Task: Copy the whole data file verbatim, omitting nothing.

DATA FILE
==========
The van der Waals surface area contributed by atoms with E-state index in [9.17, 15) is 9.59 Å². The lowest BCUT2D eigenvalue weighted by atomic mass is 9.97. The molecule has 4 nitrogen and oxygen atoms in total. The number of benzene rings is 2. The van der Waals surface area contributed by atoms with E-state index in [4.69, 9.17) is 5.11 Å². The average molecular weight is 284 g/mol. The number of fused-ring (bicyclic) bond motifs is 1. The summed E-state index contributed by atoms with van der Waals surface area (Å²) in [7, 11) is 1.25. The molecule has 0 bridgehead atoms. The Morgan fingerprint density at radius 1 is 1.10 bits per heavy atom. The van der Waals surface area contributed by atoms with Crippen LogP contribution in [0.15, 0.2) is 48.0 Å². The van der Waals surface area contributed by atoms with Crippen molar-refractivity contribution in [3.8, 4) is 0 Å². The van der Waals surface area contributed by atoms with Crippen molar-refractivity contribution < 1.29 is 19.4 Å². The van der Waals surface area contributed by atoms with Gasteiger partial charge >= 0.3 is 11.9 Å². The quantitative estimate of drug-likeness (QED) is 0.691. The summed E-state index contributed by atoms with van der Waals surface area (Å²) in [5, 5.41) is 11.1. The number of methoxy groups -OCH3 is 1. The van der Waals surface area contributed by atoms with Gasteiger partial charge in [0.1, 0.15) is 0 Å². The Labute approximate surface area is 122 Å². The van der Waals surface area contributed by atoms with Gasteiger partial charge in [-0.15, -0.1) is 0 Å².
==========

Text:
The van der Waals surface area contributed by atoms with E-state index in [9.17, 15) is 9.59 Å². The lowest BCUT2D eigenvalue weighted by atomic mass is 9.97. The molecule has 4 nitrogen and oxygen atoms in total. The number of benzene rings is 2. The van der Waals surface area contributed by atoms with E-state index in [4.69, 9.17) is 5.11 Å². The average molecular weight is 284 g/mol. The number of fused-ring (bicyclic) bond motifs is 1. The summed E-state index contributed by atoms with van der Waals surface area (Å²) in [7, 11) is 1.25. The molecule has 0 bridgehead atoms. The Morgan fingerprint density at radius 1 is 1.10 bits per heavy atom. The van der Waals surface area contributed by atoms with Crippen LogP contribution in [0.15, 0.2) is 48.0 Å². The van der Waals surface area contributed by atoms with Crippen molar-refractivity contribution in [3.8, 4) is 0 Å². The van der Waals surface area contributed by atoms with Crippen molar-refractivity contribution < 1.29 is 19.4 Å². The van der Waals surface area contributed by atoms with Gasteiger partial charge >= 0.3 is 11.9 Å². The quantitative estimate of drug-likeness (QED) is 0.691. The summed E-state index contributed by atoms with van der Waals surface area (Å²) in [5, 5.41) is 11.1. The number of methoxy groups -OCH3 is 1. The van der Waals surface area contributed by atoms with Gasteiger partial charge in [0.1, 0.15) is 0 Å². The Labute approximate surface area is 122 Å². The van der Waals surface area contributed by atoms with Gasteiger partial charge in [-0.15, -0.1) is 0 Å².